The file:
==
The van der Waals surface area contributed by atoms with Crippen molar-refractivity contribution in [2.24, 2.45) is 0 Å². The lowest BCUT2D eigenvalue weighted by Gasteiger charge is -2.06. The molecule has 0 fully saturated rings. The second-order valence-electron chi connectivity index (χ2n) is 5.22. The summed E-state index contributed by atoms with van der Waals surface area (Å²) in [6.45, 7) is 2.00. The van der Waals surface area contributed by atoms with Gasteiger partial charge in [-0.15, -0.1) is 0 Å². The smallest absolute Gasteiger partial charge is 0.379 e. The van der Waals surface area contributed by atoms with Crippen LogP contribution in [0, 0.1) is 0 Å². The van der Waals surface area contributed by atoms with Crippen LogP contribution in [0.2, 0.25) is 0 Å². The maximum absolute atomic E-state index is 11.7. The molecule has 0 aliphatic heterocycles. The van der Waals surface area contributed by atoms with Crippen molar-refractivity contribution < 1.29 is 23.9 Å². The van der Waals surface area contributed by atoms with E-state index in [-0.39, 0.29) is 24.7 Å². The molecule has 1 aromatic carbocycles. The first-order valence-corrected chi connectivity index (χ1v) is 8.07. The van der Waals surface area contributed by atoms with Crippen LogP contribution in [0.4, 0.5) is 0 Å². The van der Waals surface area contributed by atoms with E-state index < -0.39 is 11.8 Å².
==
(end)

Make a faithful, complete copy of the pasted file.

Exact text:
The van der Waals surface area contributed by atoms with Crippen molar-refractivity contribution in [2.24, 2.45) is 0 Å². The lowest BCUT2D eigenvalue weighted by Gasteiger charge is -2.06. The molecule has 0 fully saturated rings. The second-order valence-electron chi connectivity index (χ2n) is 5.22. The summed E-state index contributed by atoms with van der Waals surface area (Å²) in [6.45, 7) is 2.00. The van der Waals surface area contributed by atoms with Gasteiger partial charge in [-0.15, -0.1) is 0 Å². The smallest absolute Gasteiger partial charge is 0.379 e. The van der Waals surface area contributed by atoms with Crippen LogP contribution in [0, 0.1) is 0 Å². The van der Waals surface area contributed by atoms with Crippen LogP contribution in [0.2, 0.25) is 0 Å². The maximum absolute atomic E-state index is 11.7. The molecule has 0 aliphatic heterocycles. The van der Waals surface area contributed by atoms with Crippen molar-refractivity contribution < 1.29 is 23.9 Å². The van der Waals surface area contributed by atoms with E-state index in [-0.39, 0.29) is 24.7 Å². The molecule has 1 aromatic carbocycles. The first-order valence-corrected chi connectivity index (χ1v) is 8.07. The van der Waals surface area contributed by atoms with Crippen LogP contribution in [0.4, 0.5) is 0 Å². The van der Waals surface area contributed by atoms with E-state index < -0.39 is 11.8 Å².